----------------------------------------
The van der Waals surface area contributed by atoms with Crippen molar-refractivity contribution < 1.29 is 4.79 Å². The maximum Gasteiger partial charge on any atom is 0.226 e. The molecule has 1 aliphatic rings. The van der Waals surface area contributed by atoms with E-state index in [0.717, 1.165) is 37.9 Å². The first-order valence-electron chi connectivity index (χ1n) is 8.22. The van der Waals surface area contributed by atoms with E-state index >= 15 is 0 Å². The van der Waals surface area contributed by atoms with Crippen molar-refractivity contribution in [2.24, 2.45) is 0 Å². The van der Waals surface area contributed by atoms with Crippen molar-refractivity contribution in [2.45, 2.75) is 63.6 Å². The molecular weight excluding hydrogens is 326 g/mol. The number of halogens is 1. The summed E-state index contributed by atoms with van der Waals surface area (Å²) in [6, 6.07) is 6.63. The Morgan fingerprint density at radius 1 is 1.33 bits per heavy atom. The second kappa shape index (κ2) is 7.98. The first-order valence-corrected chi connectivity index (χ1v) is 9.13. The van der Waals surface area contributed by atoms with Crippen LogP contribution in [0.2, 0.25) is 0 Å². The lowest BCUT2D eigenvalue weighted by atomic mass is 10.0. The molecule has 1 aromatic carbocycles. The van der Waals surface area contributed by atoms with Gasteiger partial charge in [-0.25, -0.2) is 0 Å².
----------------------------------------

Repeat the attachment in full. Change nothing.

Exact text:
The van der Waals surface area contributed by atoms with Crippen molar-refractivity contribution < 1.29 is 4.79 Å². The maximum Gasteiger partial charge on any atom is 0.226 e. The molecule has 1 aliphatic rings. The van der Waals surface area contributed by atoms with E-state index in [0.717, 1.165) is 37.9 Å². The first-order valence-electron chi connectivity index (χ1n) is 8.22. The van der Waals surface area contributed by atoms with E-state index >= 15 is 0 Å². The van der Waals surface area contributed by atoms with Crippen molar-refractivity contribution in [2.24, 2.45) is 0 Å². The van der Waals surface area contributed by atoms with Crippen molar-refractivity contribution in [2.45, 2.75) is 63.6 Å². The molecular weight excluding hydrogens is 326 g/mol. The number of halogens is 1. The summed E-state index contributed by atoms with van der Waals surface area (Å²) in [6, 6.07) is 6.63. The Morgan fingerprint density at radius 1 is 1.33 bits per heavy atom. The second kappa shape index (κ2) is 7.98. The first-order valence-corrected chi connectivity index (χ1v) is 9.13. The van der Waals surface area contributed by atoms with Crippen LogP contribution in [0.2, 0.25) is 0 Å². The lowest BCUT2D eigenvalue weighted by atomic mass is 10.0. The molecule has 1 aromatic carbocycles. The van der Waals surface area contributed by atoms with Gasteiger partial charge in [-0.25, -0.2) is 0 Å².